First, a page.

Before I went to Zurich I hadn’t realised to what extent the Swiss knew how to party. They keep it quiet, giving the impression all they care about is cheese, chocolate and secret bank accounts, but they are well qualified to give lessons in How to throw parties to other less fortunate people. In the UK some think that all you need for a party is Radio One cranked up and a twenty-four pack of beer. The Swiss have realised that for a real 3-day party like Zuri Fascht you also need fireworks, stunt planes, a lake and funfairs. Concert stages, high-wire tricks, ethnic food and wakeboarding contests. Camels. Cocktails. High diving. A daredevil helicopter pilot. And that’s just the start, as a local said to me during the half hour of fireworks, every time I thought they had ended.
Fireworks fired from a helicopter. Flying above fireworks going up. Towards the helicopter. Mad.
Once every three years in July the Zurich Festival, called Zuri Fascht attracts over two million people to Zurich for one non-stop party weekend. It is the biggest festival in Switzerland and to put it in a UK perspective, attendance-wise it is bigger than the Notting Hill carnival with a couple of Glastonburys thrown in. Lake Zurich is an attractive backdrop and if you like street parties then it is a must-see event. Forget any stereotypes about the Swiss you might have – Zuri Fascht will explode them, along with the 120,000 tonnes of fireworks. This weekend at Zuri Fascht in Zurich I have seen people dancing on roofs and high-diving into a lake at midnight. Most shockingly of all I have been on a Swiss train that was slightly delayed.
The heart of Zuri Fascht are the two enormous firework displays that take place on Friday and Saturday evenings. If you think you have seen fireworks, think again. This is one of the three biggest firework displays in Europe and over two nights Zurich blows up over 700,000 Swiss Francs worth of fireworks. Each evening’s spectacular lasts half an hour and the two shows are put on by different teams who have been working on them since March. There is some international rivalry as one is produced by Italians and one by Germans. Innovative Pyrotechnik have been fireworking since 1988 and created Saturday’s extravaganza which started with aeroplanes doing the sort of manoeuvres that made me queasy just to watch. Then parachutists descended holding lights, creating the illusion of new stars appearing in the sky until they got low enough to make out the parachutes holding them aloft.
It also included a helicopter that flew over the exploding fireworks and released fireworks of its own into the mix. Earlier I had spoken to Joachim Berner who had created Saturday’s show. He told me the frankly easy-to-believe fact that it had taken three years to find a pilot crazy enough to take part. Both evenings’ fireworks were synced to music, both pop and opera. They unfolded in chapters, each having its own finale before leading to a crescendo, on Friday leaving the lake multicoloured and smelling of gunpowder, like a scene from the end of Apocalypse Now. This is the end…my only friend, the end…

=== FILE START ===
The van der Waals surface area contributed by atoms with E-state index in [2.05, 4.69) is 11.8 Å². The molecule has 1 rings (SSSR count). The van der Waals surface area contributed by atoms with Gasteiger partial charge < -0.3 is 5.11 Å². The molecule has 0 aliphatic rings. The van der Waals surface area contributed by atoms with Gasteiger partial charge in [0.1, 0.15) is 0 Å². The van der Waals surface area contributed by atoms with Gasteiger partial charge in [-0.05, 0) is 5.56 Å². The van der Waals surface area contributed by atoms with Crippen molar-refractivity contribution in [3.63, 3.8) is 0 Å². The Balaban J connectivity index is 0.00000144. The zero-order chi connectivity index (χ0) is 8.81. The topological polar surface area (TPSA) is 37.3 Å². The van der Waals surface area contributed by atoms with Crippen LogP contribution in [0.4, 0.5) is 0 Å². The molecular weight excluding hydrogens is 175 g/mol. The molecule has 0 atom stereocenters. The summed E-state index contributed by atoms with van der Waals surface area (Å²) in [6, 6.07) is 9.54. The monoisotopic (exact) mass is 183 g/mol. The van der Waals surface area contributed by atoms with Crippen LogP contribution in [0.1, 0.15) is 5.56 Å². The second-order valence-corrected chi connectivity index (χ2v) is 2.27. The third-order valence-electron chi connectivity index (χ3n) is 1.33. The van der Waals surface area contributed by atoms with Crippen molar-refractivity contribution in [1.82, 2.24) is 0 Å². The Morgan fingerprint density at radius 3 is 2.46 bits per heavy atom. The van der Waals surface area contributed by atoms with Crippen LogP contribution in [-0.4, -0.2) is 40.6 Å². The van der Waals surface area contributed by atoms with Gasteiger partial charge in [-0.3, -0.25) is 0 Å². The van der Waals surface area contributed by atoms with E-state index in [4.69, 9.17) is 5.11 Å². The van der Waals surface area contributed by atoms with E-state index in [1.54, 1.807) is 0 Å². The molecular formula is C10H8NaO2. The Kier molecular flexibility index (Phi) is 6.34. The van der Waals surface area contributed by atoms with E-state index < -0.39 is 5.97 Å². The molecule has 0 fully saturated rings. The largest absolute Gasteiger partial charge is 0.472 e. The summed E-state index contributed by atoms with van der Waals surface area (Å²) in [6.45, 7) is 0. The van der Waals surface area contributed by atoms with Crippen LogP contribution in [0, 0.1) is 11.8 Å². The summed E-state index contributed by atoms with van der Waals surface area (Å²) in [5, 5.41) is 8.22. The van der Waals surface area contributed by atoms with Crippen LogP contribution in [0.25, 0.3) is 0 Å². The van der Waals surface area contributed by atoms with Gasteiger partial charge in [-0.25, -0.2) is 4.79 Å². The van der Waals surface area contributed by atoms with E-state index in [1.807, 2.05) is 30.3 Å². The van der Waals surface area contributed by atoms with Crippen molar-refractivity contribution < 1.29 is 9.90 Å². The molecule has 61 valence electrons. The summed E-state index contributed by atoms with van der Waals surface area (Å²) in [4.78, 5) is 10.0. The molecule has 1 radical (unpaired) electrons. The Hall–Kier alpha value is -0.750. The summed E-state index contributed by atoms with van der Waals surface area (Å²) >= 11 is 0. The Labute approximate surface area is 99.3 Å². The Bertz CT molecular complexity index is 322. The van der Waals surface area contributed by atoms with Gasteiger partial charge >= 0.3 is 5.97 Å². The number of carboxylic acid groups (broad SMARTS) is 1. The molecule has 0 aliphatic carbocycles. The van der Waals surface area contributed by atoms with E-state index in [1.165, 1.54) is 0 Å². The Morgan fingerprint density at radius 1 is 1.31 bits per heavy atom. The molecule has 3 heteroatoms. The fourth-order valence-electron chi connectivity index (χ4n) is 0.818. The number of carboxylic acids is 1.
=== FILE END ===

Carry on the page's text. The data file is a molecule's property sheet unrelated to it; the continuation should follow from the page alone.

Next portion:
Friday’s fireworks turned the whole lakeside purple
The fireworks are the highlights of a party that is on a scale that the Roman Emperors would appreciate. All day there are different musical events and happenings, with one hundred and thirty restaurants, three hundred food stalls and a square with seventy carousels. Most events take place on the lakeside, but also go into town, mainly along the River Limmat. Just by glancing at the map you can see that there are well over fifty different places playing music, as well as many different displays and shows, such as trampolining, Baywatch dancers and many, many more. Win cocktails here, buy enormous kebabs there, listen to a live band round the corner. Zurich Festival only happen every three years, and the energy is astounding.
Even given the huge numbers of people I saw no violence and there was a very low-key police presence. Public transport runs all night and if you’ve got yourself a Zurich Card then you can just hop on and hop off the trams and buses wherever you like. The city itself only has a population of 390,000 people and with five times this number coming to Zuri Fascht the streets around the river and lake are very busy. To move around Zurich more easily use the streets further from the water which are less crowded.
The next Zuri Fascht will be in 2016. It’s a bit early for me to say book your tickets now, but try and remember to put it in the diary you buy at the end of 2015. Tie a knot in your hanky. I’ll tell you what, The Flaneur will post about it at the start of 2016 so you can book a hotel and get your tickets sorted. Prost.